EGU21-4536, updated on 04 Mar 2021
EGU General Assembly 2021
© Author(s) 2021. This work is distributed under
the Creative Commons Attribution 4.0 License.

The Heritage Stone of Nossa Senhora de Guadalupe Church, Mouçós, North of Portugal: Characterisation and Glyptography

David Freire-Lista1,2, Bruno Campos3, and Patricia Moreira da Costa3
David Freire-Lista et al.
  • 1UTAD - Universidade de Trás-os-Montes e Alto Douro. Quinta de Prados. 5001-801 Vila Real, Portugal.
  • 2CGeo - Centro de Geociências da Universidade de Coimbra. Portugal.
  • 3Research Centre for Science and Technology of the Arts. CBQF. Centre for Biotecnology and Fine Chemistry. Universidade Católica Portuguesa. Portugal.

Granite is the most important building stone in the north of Portugal. The importance of the stones in this region is evidenced by the pre-Roman roots Mor (r), Mur (r) and Mour of place names such as Montemuro, Moreiras, Mouçós, and Mourelhe. These roots indicate the existence of building stones used since ancient times in these places.

The quarries of the main building stones of historical buildings were generally in the vicinity of the buildings. Formerly, stonemasons carved mason's marks on ashlars. The mason's marks are lapidary signs to indicate the work carried out by each one. The mason's marks are generally symbolised by the initial of the stonemason's name. They are often found on dressed stones in buildings and in other public structures.

Nossa Senhora de Guadalupe church of Mouçós (possibly 16th century) has typical characteristics from the late Romanesque. It is located in Vila Real (North of Portugal). It is made up of three volumes: a single nave, a lower rectangular apse, and a sacristy attached to the apse. The exterior of this church is preserved almost unaltered in its original state. Each of the granite ashlars that make up this church has a mason's mark in the center of its face.

The mason's marks of the church have been identified; all the ashlars with visible mason's marks have been mapped, and a glyptographic study has been carried out. This has made it possible to calculate the number of stonemasons that worked in the construction of the church and the number of ashlars that were transported in each carriage, and to determine the construction phases of the church.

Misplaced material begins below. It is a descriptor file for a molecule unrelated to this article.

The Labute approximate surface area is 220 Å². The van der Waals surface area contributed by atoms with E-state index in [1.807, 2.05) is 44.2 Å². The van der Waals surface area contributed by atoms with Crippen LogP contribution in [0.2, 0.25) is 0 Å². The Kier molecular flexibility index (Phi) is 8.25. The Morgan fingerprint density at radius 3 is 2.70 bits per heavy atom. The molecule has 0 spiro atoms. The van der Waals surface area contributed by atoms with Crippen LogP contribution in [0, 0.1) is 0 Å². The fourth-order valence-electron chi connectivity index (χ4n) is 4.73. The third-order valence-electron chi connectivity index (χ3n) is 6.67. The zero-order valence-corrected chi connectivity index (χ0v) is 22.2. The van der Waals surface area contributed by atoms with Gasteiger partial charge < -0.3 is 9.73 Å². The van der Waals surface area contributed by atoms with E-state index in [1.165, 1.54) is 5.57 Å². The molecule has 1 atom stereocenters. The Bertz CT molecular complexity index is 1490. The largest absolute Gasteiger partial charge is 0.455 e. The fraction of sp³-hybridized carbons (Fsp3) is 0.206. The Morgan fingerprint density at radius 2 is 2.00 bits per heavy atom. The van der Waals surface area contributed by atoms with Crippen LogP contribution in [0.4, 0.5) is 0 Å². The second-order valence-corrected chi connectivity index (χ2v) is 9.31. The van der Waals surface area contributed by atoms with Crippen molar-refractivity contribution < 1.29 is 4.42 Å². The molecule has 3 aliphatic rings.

Eight cubic samples have been cut to calculate the granite’s hydric properties (effective porosity, water absorption and bulk density) according to UNE-EN:1936. Ultrasound wave velocity was measured according to UNE-EN:14579. Furthermore, three thin sections have been made to characterise the granite petrographically under a polarisation microscope Leica DM-4500-P. A mosaic of photomicrographs has been made to evaluate the petrographic properties.

There are six main types of mason's marks in Nossa Senhora de Guadalupe Church. All quarrymen extracted the stones from the same quarry, or from nearby quarries. The mean effective porosity of the building granite is 3.2%±0.3, and the mean water absorption is 1.2%±0.1. Its mean bulk density is 2566 kg/m3±61.0 and its ultrasound P wave velocity is 2920 m/s±98.3.

The mason's marks are preserved because of the excellent petrographic and petrophysical properties of Mouçós granite. Further, Nossa Senhora de Guadalupe church was protected with lime plaster during the past centuries, and the plaster was not removed with the projection of abrasive particles.

The use of analytical techniques such as petrography, ultrasonic P wave velocity and the determination of hydric properties will guarantee the quality and durability of a sustainable restoration.

The historical quarries, forms of traditional stone extraction and uses of Mouçós granite constitute a heritage that must be safeguarded.

Acknowledgements: The Fundação para a Ciência e a Tecnologia (FCT) of Portugal. CEECIND/03568/2017.

How to cite: Freire-Lista, D., Campos, B., and Moreira da Costa, P.: The Heritage Stone of Nossa Senhora de Guadalupe Church, Mouçós, North of Portugal: Characterisation and Glyptography, EGU General Assembly 2021, online, 19–30 Apr 2021, EGU21-4536,, 2021.

Corresponding presentation materials formerly uploaded have been withdrawn.